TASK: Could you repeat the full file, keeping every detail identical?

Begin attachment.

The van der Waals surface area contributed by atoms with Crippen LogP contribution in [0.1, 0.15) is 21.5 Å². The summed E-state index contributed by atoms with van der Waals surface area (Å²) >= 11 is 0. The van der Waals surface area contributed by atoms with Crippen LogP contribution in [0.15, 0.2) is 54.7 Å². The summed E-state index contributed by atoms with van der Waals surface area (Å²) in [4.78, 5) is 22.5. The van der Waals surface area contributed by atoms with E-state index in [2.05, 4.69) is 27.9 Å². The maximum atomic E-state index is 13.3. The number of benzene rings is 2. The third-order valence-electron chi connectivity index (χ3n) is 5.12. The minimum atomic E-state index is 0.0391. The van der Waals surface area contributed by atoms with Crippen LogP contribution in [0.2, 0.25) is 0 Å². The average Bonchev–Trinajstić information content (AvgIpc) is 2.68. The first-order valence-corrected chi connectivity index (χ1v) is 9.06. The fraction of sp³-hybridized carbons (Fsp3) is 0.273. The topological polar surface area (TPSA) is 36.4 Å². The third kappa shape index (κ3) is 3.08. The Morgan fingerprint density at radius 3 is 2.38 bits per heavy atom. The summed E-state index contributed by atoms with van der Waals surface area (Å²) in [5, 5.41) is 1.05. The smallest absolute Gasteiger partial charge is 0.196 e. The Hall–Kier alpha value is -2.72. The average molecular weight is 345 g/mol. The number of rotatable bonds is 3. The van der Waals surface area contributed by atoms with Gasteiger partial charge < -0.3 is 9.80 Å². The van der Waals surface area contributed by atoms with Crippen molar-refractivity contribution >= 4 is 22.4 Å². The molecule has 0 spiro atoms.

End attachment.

The van der Waals surface area contributed by atoms with Crippen LogP contribution in [0.1, 0.15) is 21.5 Å². The summed E-state index contributed by atoms with van der Waals surface area (Å²) >= 11 is 0. The van der Waals surface area contributed by atoms with Crippen LogP contribution in [0.15, 0.2) is 54.7 Å². The summed E-state index contributed by atoms with van der Waals surface area (Å²) in [4.78, 5) is 22.5. The van der Waals surface area contributed by atoms with E-state index in [2.05, 4.69) is 27.9 Å². The maximum atomic E-state index is 13.3. The number of benzene rings is 2. The third-order valence-electron chi connectivity index (χ3n) is 5.12. The minimum atomic E-state index is 0.0391. The van der Waals surface area contributed by atoms with Crippen LogP contribution in [0.2, 0.25) is 0 Å². The average Bonchev–Trinajstić information content (AvgIpc) is 2.68. The first-order valence-corrected chi connectivity index (χ1v) is 9.06. The fraction of sp³-hybridized carbons (Fsp3) is 0.273. The topological polar surface area (TPSA) is 36.4 Å². The third kappa shape index (κ3) is 3.08. The Morgan fingerprint density at radius 3 is 2.38 bits per heavy atom. The summed E-state index contributed by atoms with van der Waals surface area (Å²) in [5, 5.41) is 1.05. The smallest absolute Gasteiger partial charge is 0.196 e. The Hall–Kier alpha value is -2.72. The average molecular weight is 345 g/mol. The number of rotatable bonds is 3. The van der Waals surface area contributed by atoms with Gasteiger partial charge < -0.3 is 9.80 Å². The van der Waals surface area contributed by atoms with Crippen molar-refractivity contribution >= 4 is 22.4 Å². The molecule has 0 spiro atoms.